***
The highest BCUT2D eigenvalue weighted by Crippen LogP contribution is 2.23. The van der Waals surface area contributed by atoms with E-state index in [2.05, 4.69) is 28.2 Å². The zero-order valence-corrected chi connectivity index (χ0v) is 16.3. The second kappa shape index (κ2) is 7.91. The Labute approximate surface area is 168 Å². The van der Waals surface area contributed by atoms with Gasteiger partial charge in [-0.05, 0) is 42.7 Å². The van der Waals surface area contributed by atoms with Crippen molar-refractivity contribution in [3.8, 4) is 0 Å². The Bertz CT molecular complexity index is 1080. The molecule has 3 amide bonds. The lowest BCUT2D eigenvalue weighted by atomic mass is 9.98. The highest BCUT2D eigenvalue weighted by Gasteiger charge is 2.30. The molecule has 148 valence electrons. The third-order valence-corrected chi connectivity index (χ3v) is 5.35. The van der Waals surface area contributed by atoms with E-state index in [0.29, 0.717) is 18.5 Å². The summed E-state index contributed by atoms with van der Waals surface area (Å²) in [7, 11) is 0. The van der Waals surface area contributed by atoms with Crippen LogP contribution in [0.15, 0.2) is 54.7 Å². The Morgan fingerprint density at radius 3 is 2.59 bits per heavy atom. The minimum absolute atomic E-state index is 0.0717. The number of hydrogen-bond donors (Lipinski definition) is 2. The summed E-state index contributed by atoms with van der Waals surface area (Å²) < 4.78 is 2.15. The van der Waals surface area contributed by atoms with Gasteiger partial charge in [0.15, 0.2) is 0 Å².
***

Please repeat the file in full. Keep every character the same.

The highest BCUT2D eigenvalue weighted by Crippen LogP contribution is 2.23. The van der Waals surface area contributed by atoms with E-state index in [2.05, 4.69) is 28.2 Å². The zero-order valence-corrected chi connectivity index (χ0v) is 16.3. The second kappa shape index (κ2) is 7.91. The Labute approximate surface area is 168 Å². The van der Waals surface area contributed by atoms with Gasteiger partial charge in [-0.05, 0) is 42.7 Å². The van der Waals surface area contributed by atoms with Crippen molar-refractivity contribution in [3.8, 4) is 0 Å². The Bertz CT molecular complexity index is 1080. The molecule has 3 amide bonds. The lowest BCUT2D eigenvalue weighted by atomic mass is 9.98. The highest BCUT2D eigenvalue weighted by Gasteiger charge is 2.30. The molecule has 148 valence electrons. The third-order valence-corrected chi connectivity index (χ3v) is 5.35. The van der Waals surface area contributed by atoms with E-state index in [0.29, 0.717) is 18.5 Å². The summed E-state index contributed by atoms with van der Waals surface area (Å²) in [7, 11) is 0. The van der Waals surface area contributed by atoms with Crippen LogP contribution in [0.15, 0.2) is 54.7 Å². The Morgan fingerprint density at radius 3 is 2.59 bits per heavy atom. The minimum absolute atomic E-state index is 0.0717. The number of hydrogen-bond donors (Lipinski definition) is 2. The summed E-state index contributed by atoms with van der Waals surface area (Å²) < 4.78 is 2.15. The van der Waals surface area contributed by atoms with Gasteiger partial charge in [0.15, 0.2) is 0 Å².